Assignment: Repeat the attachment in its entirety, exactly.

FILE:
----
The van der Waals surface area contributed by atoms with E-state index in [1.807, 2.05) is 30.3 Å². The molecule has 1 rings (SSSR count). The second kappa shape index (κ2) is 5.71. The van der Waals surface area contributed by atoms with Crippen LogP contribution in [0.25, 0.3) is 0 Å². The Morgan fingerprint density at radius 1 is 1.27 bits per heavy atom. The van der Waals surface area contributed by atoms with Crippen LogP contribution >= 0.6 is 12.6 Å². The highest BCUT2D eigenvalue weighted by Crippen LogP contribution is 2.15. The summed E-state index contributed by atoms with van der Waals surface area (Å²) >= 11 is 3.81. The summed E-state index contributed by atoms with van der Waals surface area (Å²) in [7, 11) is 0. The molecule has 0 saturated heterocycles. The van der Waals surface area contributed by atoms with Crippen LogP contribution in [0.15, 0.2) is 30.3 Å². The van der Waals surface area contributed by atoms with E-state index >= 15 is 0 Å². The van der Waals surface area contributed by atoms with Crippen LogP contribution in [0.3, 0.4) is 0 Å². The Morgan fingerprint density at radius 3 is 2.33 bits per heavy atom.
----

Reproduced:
The van der Waals surface area contributed by atoms with E-state index in [1.807, 2.05) is 30.3 Å². The molecule has 1 rings (SSSR count). The second kappa shape index (κ2) is 5.71. The van der Waals surface area contributed by atoms with Crippen LogP contribution in [0.25, 0.3) is 0 Å². The Morgan fingerprint density at radius 1 is 1.27 bits per heavy atom. The van der Waals surface area contributed by atoms with Crippen LogP contribution >= 0.6 is 12.6 Å². The highest BCUT2D eigenvalue weighted by Crippen LogP contribution is 2.15. The summed E-state index contributed by atoms with van der Waals surface area (Å²) >= 11 is 3.81. The summed E-state index contributed by atoms with van der Waals surface area (Å²) in [7, 11) is 0. The molecule has 0 saturated heterocycles. The van der Waals surface area contributed by atoms with Crippen LogP contribution in [0.15, 0.2) is 30.3 Å². The van der Waals surface area contributed by atoms with E-state index >= 15 is 0 Å². The van der Waals surface area contributed by atoms with Crippen LogP contribution in [0.3, 0.4) is 0 Å². The Morgan fingerprint density at radius 3 is 2.33 bits per heavy atom.